2008-07-24 / Front Page

Author Richard Erdoes dies at home at age 96

By Archie B. Beauvais and Amanda Takes War Bonnett Special to the Times

Erdoes Erdoes SANTA FE, N.M. - Richard Erdoes , who died last, week influenced the lives of generations of Lakota people and other tribes by describing Native life and their spiritual culture and essentially preserving it for future generations.

The prominent illustrator, photographer and author of more than 30 books about the American west died last Wednesday at his home at the age of 96. More importantly, Erdoes was known for a long list of books about Native Americans including, Lame Deer: Seeker of Visions, American Indian Trickster Tales, Lakota Woman and more.

Lame Deer was a book about Sicangu Lakota John Fire and who died in the late 1970s and whose wake services were held in Winner. Lakota Woman was written about the life of Mary Brave Bird and the influences she experienced from Crow Dog.

Erdoes was born in Vienna, Austria in 1912 and when he moved to the U. S. he was a contributor to Life magazine as an illustrator and was said to be outraged at the conditions on the reservation.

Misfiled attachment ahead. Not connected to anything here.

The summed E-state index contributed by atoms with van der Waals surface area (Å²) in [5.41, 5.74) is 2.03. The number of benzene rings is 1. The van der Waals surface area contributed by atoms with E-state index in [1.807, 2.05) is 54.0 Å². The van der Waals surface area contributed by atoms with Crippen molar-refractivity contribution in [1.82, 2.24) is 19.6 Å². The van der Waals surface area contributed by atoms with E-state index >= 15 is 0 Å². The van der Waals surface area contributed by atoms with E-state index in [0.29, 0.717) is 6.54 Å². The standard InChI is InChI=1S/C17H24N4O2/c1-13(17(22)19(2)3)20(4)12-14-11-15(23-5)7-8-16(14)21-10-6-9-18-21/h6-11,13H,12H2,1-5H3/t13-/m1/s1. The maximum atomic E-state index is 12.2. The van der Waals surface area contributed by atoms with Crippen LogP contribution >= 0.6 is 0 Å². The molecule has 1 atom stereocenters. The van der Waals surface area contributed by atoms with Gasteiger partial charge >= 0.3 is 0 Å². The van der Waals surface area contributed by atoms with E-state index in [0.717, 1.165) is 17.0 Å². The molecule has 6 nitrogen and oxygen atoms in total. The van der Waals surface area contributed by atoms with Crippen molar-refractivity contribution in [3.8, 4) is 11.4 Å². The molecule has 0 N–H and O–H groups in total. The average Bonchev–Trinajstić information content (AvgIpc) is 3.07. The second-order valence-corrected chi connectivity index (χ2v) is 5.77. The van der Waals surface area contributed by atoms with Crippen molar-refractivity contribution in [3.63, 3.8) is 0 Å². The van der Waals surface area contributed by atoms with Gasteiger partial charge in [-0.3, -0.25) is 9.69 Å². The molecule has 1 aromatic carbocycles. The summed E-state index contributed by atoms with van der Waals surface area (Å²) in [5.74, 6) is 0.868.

He created many illustrations for Life in the 1950s and several children's books in the 1960s.

Some of his other books include, The Sun Dance People, Crying for a Dream, Crow Dog: Four Generations of Sioux Medicine Men, Native Americans, The Sioux, The Sounds of Flutes and Other Indian Legends, Ohitika Woman published in 2008 and other early books on the Pueblo and the Navajo.

Erich Erdoes said that his father first came to Pine Ridge in 1967 for a sun dance and was, in fact, always interested in other cultures. He said, "He always had an interest in other cultures. As a young man, before having to flee the Nazis in Europe, he traveled on foot to Yugoslavia. He was interested in how other people lived. He loved to travel on western trips and visited Pueblos and Indian reservations."

He also met Bob Burnette, former chairman of the Rosebud Sioux Tribe. He said, "Burnett had organized a march with 50 people from Rosebud to New York City for a peace march and my father invited them all for dinner. Henry and Leonard Crow Dog were apart of the 50 that came."

He said his father's door was always open and he had beds in his living room instead of the usual couches.

Erich and his father last visited South Dakota with an Austrian film crew as they toured Bear Butte and other places. His father was given the Lakota name Inyan Wasicu by John Fire Lame Deer. In 1998 they also visited Kyle for the observance of the 25th anniversary of the AIM takeover at Wounded Knee.

A memorial service was held on Tuesday, July 22 at the El Rancho de las Golondrinas in Santa Fe.

He noted that 150 attended the memorial.

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